(3) The general out-patient (GOP) services provided by the HA are primarily targeted at the elders, the low-income individuals and patients with chronic diseases. Patients under the care of GOP clinics comprise two major categories: chronic disease patients in stable medical condition, such as patients with diabetes mellitus or hypertension, and episodic disease patients with relatively mild symptoms, such as those suffering from influenza, cold or gastroenteritis. Patients with severe and acute symptoms should go to A&E Departments of hospitals where necessary staffing, equipment and ancillary facilities are in place for appropriate treatment and comprehensive care.
To meet the rising service demand, the HA endeavours to improve the GOP services, including renovating and modernising the facilities of ageing clinics to streamline patient flow, improve clinic environment for waiting patients and increase clinical space. The HA also actively recruits staff to enhance service capacity. With the implementation of various measures, the total GOP attendances increased by nearly 600 000 between 2012-13 and 2015-16, and the consultation quota of GOP clinics will be further increased in 2016-17. To cope with increasing public demand for GOP services, the HA will take into account the actual operation and service demand and continue to seek resources through its annual planning exercise under the established mechanism, so as to increase the overall consultation quota of GOP clinics.
The HA will continue to closely monitor the operation and service utilisation of its clinics, and flexibly deploy manpower and other resources to ensure that primary care services could be appropriately provided for the target groups.
(4) To offer more choices to patients and facilitate the continuous development of our primary care services, the Government and the HA attach great importance to private out-patient services. The HA maintains contact with various doctors' associations such as the Hong Kong Medical Association (HKMA). For example, it has appealed to private practitioners via the HKMA to open their clinics during long holidays and extend their daily clinic hours to meet the possible upsurge in service demand during the winter influenza surge this year. The relevant information is displayed on the HKMA's website, which will be linked to the HA website for public reference.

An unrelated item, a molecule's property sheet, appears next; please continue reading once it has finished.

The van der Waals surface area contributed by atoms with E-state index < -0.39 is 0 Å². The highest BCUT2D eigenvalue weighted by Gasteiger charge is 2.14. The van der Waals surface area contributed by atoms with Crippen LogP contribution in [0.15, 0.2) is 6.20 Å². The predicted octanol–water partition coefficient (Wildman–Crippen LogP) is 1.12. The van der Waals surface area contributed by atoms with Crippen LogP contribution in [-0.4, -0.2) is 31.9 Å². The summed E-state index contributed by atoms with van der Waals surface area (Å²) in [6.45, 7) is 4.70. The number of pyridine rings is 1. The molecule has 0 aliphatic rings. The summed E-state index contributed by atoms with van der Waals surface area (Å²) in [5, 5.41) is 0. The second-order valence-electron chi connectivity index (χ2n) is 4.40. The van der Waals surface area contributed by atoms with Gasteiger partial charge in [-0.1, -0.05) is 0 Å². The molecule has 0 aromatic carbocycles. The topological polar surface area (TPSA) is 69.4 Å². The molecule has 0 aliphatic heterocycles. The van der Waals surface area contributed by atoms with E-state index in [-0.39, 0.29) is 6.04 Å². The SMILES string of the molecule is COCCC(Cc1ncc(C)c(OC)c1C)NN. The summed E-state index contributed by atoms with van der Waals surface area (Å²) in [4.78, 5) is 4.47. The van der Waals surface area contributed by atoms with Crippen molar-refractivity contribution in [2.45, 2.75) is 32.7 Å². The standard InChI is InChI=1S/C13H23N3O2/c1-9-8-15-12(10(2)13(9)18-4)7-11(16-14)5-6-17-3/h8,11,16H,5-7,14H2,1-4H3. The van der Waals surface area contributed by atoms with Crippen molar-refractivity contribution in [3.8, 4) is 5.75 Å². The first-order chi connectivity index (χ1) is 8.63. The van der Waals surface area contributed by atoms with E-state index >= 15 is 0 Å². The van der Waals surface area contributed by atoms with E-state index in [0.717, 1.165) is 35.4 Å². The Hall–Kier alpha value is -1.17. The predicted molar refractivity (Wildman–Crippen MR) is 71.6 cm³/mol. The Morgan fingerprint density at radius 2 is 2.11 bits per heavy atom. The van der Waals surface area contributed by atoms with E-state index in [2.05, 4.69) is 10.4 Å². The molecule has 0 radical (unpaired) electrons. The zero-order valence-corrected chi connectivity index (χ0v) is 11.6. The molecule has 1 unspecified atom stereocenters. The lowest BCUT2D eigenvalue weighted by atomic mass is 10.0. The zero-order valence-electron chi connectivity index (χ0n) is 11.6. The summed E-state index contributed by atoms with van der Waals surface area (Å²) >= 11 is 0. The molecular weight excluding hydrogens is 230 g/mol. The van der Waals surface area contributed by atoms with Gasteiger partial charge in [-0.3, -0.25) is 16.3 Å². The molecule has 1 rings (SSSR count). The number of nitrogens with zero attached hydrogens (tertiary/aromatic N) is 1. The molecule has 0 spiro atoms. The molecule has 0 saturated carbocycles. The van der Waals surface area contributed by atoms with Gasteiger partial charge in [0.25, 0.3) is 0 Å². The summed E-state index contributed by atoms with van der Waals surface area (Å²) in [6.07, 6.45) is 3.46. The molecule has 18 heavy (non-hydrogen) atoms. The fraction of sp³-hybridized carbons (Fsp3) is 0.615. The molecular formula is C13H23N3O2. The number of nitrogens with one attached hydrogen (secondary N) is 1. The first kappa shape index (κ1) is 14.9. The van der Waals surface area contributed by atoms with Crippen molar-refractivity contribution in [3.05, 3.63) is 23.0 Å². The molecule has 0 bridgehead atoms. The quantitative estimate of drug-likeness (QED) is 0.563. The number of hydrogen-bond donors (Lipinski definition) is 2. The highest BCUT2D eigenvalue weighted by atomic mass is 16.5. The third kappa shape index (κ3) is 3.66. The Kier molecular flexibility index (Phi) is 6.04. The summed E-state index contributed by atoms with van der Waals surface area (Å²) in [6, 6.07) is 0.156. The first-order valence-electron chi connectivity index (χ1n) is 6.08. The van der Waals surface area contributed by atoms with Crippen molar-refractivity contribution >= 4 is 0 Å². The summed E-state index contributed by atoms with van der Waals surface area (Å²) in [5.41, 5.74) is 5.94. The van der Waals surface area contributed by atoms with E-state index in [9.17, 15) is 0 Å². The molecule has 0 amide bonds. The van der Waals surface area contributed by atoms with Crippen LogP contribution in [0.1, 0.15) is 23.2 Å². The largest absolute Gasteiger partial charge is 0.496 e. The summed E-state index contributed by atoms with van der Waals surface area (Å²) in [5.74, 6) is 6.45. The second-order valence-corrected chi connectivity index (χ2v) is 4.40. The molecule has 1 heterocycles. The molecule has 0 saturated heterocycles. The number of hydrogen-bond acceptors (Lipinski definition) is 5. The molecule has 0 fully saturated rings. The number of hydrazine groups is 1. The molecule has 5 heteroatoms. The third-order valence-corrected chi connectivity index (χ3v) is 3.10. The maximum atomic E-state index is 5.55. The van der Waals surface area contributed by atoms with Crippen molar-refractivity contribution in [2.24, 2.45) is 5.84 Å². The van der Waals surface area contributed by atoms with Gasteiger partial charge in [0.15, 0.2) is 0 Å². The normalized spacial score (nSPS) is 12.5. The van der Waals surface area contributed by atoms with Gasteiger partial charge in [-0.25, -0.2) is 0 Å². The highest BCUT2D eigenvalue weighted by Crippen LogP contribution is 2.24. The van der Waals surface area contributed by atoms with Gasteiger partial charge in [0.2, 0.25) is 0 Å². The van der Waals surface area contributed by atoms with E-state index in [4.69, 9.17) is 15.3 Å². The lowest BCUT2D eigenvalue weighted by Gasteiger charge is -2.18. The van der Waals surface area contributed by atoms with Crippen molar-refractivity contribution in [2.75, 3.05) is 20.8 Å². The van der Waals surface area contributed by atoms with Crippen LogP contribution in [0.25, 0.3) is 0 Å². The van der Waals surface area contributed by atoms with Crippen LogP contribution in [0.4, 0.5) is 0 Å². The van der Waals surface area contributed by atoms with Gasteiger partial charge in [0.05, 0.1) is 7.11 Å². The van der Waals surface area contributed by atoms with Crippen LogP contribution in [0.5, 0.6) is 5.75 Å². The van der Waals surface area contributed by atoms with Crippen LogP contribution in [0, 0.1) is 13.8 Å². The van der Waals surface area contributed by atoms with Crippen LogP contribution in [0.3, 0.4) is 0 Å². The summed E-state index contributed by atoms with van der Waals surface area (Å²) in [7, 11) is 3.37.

The HA has also launched public-private partnership (PPP) programmes proactively, which provide choice for a part of suitable patients to receive treatment from service providers in the private sector and thus relieve the pressure on public hospitals. As one of the clinical PPP programmes currently managed by the HA, the General Outpatient Clinic Public-Private Partnership Programme was extended to 12 districts in phases in the third quarter of 2016. It will be gradually extended to all 18 districts from 2017/18 to 2018/19. Under the programme, each eligible patient can select a participating private doctor as his family doctor. Each patient will receive up to 10 subsidised consultations per year, including medical consultations covering both chronic and episodic illnesses.
Ends/Wednesday, December 14, 2016
Issued at HKT 17:38
Issued at HKT 17:38